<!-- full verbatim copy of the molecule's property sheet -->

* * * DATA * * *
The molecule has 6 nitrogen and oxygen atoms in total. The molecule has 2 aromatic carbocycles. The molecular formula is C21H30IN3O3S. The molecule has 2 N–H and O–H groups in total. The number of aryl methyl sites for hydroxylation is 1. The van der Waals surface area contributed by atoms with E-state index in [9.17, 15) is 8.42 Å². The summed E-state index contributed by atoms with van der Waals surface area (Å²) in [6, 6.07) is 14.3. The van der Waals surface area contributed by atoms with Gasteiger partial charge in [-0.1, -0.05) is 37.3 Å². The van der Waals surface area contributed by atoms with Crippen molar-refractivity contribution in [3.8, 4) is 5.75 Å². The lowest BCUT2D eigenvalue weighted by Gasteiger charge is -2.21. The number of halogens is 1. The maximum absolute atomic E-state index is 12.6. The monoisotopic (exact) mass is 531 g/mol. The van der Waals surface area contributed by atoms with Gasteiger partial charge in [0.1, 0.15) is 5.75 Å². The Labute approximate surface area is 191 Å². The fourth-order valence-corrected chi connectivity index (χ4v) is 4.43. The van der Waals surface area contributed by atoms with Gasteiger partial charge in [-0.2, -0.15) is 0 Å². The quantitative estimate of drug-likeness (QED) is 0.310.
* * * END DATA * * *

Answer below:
The molecule has 6 nitrogen and oxygen atoms in total. The molecule has 2 aromatic carbocycles. The molecular formula is C21H30IN3O3S. The molecule has 2 N–H and O–H groups in total. The number of aryl methyl sites for hydroxylation is 1. The van der Waals surface area contributed by atoms with E-state index in [9.17, 15) is 8.42 Å². The summed E-state index contributed by atoms with van der Waals surface area (Å²) in [6, 6.07) is 14.3. The van der Waals surface area contributed by atoms with Gasteiger partial charge in [-0.1, -0.05) is 37.3 Å². The van der Waals surface area contributed by atoms with Crippen molar-refractivity contribution in [3.8, 4) is 5.75 Å². The lowest BCUT2D eigenvalue weighted by Gasteiger charge is -2.21. The number of halogens is 1. The maximum absolute atomic E-state index is 12.6. The monoisotopic (exact) mass is 531 g/mol. The van der Waals surface area contributed by atoms with Gasteiger partial charge in [0.1, 0.15) is 5.75 Å². The Labute approximate surface area is 191 Å². The fourth-order valence-corrected chi connectivity index (χ4v) is 4.43. The van der Waals surface area contributed by atoms with Gasteiger partial charge in [-0.2, -0.15) is 0 Å². The quantitative estimate of drug-likeness (QED) is 0.310.